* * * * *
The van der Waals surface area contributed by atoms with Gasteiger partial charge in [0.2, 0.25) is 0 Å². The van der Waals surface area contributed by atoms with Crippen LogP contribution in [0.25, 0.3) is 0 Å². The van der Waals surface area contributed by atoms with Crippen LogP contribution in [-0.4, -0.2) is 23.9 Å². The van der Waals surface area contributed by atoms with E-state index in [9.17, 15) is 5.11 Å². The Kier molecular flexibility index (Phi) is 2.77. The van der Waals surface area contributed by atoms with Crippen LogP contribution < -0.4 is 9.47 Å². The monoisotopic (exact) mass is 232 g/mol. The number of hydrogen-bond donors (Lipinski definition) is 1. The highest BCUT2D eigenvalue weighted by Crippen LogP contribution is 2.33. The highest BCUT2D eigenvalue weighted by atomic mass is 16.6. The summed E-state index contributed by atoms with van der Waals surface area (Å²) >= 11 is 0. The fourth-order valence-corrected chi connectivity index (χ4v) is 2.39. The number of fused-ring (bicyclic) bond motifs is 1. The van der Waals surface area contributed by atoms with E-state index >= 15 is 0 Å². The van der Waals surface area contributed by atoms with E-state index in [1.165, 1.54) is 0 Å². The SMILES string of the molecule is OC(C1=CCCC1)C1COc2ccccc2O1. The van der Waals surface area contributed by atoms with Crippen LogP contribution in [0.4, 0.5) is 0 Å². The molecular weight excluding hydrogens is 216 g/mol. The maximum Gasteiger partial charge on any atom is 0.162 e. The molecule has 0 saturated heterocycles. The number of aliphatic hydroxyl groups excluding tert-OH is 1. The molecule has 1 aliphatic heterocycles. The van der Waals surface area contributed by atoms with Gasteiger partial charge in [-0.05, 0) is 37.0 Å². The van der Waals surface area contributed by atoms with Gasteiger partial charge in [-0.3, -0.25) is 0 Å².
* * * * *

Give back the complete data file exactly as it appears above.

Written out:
The van der Waals surface area contributed by atoms with Gasteiger partial charge in [0.2, 0.25) is 0 Å². The van der Waals surface area contributed by atoms with Crippen LogP contribution in [0.25, 0.3) is 0 Å². The van der Waals surface area contributed by atoms with Crippen LogP contribution in [-0.4, -0.2) is 23.9 Å². The van der Waals surface area contributed by atoms with E-state index in [9.17, 15) is 5.11 Å². The Kier molecular flexibility index (Phi) is 2.77. The van der Waals surface area contributed by atoms with Crippen LogP contribution < -0.4 is 9.47 Å². The monoisotopic (exact) mass is 232 g/mol. The number of hydrogen-bond donors (Lipinski definition) is 1. The highest BCUT2D eigenvalue weighted by Crippen LogP contribution is 2.33. The highest BCUT2D eigenvalue weighted by atomic mass is 16.6. The summed E-state index contributed by atoms with van der Waals surface area (Å²) >= 11 is 0. The fourth-order valence-corrected chi connectivity index (χ4v) is 2.39. The number of fused-ring (bicyclic) bond motifs is 1. The van der Waals surface area contributed by atoms with E-state index >= 15 is 0 Å². The van der Waals surface area contributed by atoms with E-state index in [1.165, 1.54) is 0 Å². The SMILES string of the molecule is OC(C1=CCCC1)C1COc2ccccc2O1. The van der Waals surface area contributed by atoms with Crippen LogP contribution in [0.4, 0.5) is 0 Å². The molecular weight excluding hydrogens is 216 g/mol. The maximum Gasteiger partial charge on any atom is 0.162 e. The molecule has 0 saturated heterocycles. The number of aliphatic hydroxyl groups excluding tert-OH is 1. The molecule has 1 aliphatic heterocycles. The van der Waals surface area contributed by atoms with Gasteiger partial charge in [-0.05, 0) is 37.0 Å². The van der Waals surface area contributed by atoms with Gasteiger partial charge in [-0.3, -0.25) is 0 Å².